"During her lifetime, Mother Teresa resisted having her biography written in 1991, she gave Kathryn Spink, who had known Mother Teresa and been involved with her mission for thirteen years, to proceed with a full account of her life...It was also understood that the book would be completed only after Mother Teresa's death." This is part of the text from the inside of the front dust jacket of the book.

Few authors received this imprimatur of Mother Teresa. If for no other reason, this reason calls the inquirer of Mother Teresa's "life and views and of the work" (front jacket) to consider the book seriously.

It may amaze some Catholics to know that an authorized biographer of Mother Teresa is not a Catholic. Kathryn Spink is a Christian of sorts but not a Catholic. However, she loves the words and work of Mother Teresa and quotes Mother Teresa's opinion of the Missionaries of Charity as the, "most disorganized organization in the world" (Preface, vi). In that quote, it could be said, Mother Teresa was giving, indirectly, an answer to Christopher Hitchens caustic critique of her. It is hard for unbelievers to understand how disorder in the Church is evidence of the order of God--and yet it is, because God can write with broken pens.

There are no footnotes, no notes at all. However, there are many quotes that are gems in the thought and work of Mother Teresa including her Nobel Peace Prize Lecture (Appendix B). Some quotes are what Christian readers expect, "I said that even if they helped one person, that was all right. Jesus would have died for one person, for one sinner" (p. 87). Others quotes only non-Christians will appreciate, "You call him Ishwar some call him Allah, some simply God, but we all have to acknowledge that it is he who made us for greater things: to love and to be loved" (pp. 155-56). There is a short but adequate Index.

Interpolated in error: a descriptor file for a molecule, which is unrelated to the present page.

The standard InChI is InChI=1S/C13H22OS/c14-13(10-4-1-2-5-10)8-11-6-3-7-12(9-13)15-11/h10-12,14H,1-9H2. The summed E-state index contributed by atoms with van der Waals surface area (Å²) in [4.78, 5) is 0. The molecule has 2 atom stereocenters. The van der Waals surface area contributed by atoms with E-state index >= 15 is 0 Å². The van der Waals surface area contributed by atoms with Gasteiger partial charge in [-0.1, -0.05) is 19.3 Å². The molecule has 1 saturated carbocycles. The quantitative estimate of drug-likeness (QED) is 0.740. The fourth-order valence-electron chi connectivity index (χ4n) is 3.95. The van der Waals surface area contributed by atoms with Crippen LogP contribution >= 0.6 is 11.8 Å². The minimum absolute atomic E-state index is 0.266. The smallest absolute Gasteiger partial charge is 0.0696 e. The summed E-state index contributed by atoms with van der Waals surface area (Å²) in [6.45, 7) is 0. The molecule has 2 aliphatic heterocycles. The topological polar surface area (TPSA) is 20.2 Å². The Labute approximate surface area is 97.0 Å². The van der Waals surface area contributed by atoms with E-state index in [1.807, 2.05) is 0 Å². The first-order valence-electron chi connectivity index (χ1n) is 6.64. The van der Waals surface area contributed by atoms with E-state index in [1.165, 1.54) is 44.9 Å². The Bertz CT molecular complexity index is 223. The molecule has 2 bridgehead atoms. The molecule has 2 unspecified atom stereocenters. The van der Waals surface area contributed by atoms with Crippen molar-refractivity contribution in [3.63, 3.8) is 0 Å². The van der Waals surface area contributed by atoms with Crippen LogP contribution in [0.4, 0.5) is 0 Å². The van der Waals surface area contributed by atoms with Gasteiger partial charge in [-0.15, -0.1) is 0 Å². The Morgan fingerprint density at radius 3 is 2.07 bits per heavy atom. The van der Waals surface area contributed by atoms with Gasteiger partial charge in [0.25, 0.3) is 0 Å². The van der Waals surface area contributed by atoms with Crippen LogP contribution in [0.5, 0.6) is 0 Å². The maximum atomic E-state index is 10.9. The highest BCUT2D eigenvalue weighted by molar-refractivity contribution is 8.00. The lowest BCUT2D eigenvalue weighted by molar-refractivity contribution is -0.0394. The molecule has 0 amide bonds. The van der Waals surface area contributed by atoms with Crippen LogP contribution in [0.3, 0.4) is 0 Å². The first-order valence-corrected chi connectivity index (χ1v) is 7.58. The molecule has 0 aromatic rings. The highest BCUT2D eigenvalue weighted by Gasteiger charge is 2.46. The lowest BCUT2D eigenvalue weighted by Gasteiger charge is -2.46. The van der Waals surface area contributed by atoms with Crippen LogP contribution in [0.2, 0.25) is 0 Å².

The style is intimate, enjoyable, and flowing from an obvious depth of knowledge of the subject addressed. There are a number of pictures in the center of the book that historically progress through her life as if taken from the family album.

There are a couple of criticisms about the book that need to be addressed. First, it does not confront Mother Teresa's adversaries. There is only an illusion to Mr. Hitchens and not by name (p. 275). Second, there is a lack of comments, interviews, and commentary from colleagues and associates. Third, there is plenty of data about her life but the depth of how each subject is handled sometimes seems a little thin.

In response to the second and third criticisms, authors are painfully aware of this formula, pages plus cost equal higher price plus less audience. Most people do not want to pay a fortune for a book and the numbers of books sold declines as the page number increases. In this instantaneous age, few have the attention span for longer books.

Those interested in Mother Teresa's thought should inquirer into Kathryn Spink's book, The Miracle of Love. It is a shorter work but a fruitful read.